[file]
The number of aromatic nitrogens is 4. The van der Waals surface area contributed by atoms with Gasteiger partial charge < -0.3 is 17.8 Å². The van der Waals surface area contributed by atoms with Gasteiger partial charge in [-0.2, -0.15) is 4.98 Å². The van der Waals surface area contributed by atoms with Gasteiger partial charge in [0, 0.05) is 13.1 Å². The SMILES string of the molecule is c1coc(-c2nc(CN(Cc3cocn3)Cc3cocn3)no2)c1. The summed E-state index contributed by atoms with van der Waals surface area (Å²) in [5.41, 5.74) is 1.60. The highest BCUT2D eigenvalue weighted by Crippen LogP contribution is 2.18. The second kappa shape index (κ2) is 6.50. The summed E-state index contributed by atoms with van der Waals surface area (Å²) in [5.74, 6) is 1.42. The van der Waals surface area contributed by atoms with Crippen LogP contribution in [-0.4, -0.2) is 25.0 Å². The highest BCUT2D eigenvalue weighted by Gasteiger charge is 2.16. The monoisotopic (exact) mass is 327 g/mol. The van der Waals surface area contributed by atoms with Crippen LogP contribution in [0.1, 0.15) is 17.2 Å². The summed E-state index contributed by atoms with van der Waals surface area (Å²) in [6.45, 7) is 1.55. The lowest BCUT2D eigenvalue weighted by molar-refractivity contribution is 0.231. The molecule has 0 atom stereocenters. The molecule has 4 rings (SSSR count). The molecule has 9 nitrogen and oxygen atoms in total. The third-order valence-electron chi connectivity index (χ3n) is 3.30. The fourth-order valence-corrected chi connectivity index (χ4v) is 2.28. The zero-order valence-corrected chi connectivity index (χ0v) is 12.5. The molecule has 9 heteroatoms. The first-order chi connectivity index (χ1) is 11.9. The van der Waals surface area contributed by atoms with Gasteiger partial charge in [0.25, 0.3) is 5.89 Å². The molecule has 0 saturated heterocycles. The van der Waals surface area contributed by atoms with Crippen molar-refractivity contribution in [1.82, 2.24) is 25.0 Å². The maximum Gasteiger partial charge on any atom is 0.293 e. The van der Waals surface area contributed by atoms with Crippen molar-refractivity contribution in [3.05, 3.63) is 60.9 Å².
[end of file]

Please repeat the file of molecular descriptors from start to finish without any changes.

The number of aromatic nitrogens is 4. The van der Waals surface area contributed by atoms with Gasteiger partial charge < -0.3 is 17.8 Å². The van der Waals surface area contributed by atoms with Gasteiger partial charge in [-0.2, -0.15) is 4.98 Å². The van der Waals surface area contributed by atoms with Gasteiger partial charge in [0, 0.05) is 13.1 Å². The SMILES string of the molecule is c1coc(-c2nc(CN(Cc3cocn3)Cc3cocn3)no2)c1. The summed E-state index contributed by atoms with van der Waals surface area (Å²) in [5.41, 5.74) is 1.60. The highest BCUT2D eigenvalue weighted by Crippen LogP contribution is 2.18. The second kappa shape index (κ2) is 6.50. The summed E-state index contributed by atoms with van der Waals surface area (Å²) in [5.74, 6) is 1.42. The van der Waals surface area contributed by atoms with Crippen LogP contribution in [-0.4, -0.2) is 25.0 Å². The highest BCUT2D eigenvalue weighted by Gasteiger charge is 2.16. The monoisotopic (exact) mass is 327 g/mol. The van der Waals surface area contributed by atoms with Crippen LogP contribution in [0.1, 0.15) is 17.2 Å². The summed E-state index contributed by atoms with van der Waals surface area (Å²) in [6.45, 7) is 1.55. The lowest BCUT2D eigenvalue weighted by molar-refractivity contribution is 0.231. The molecule has 0 atom stereocenters. The molecule has 4 rings (SSSR count). The molecule has 9 nitrogen and oxygen atoms in total. The third-order valence-electron chi connectivity index (χ3n) is 3.30. The fourth-order valence-corrected chi connectivity index (χ4v) is 2.28. The zero-order valence-corrected chi connectivity index (χ0v) is 12.5. The molecule has 9 heteroatoms. The first-order chi connectivity index (χ1) is 11.9. The van der Waals surface area contributed by atoms with Gasteiger partial charge in [0.25, 0.3) is 5.89 Å². The molecule has 0 saturated heterocycles. The van der Waals surface area contributed by atoms with Crippen molar-refractivity contribution in [1.82, 2.24) is 25.0 Å². The maximum Gasteiger partial charge on any atom is 0.293 e. The van der Waals surface area contributed by atoms with Crippen molar-refractivity contribution in [3.05, 3.63) is 60.9 Å².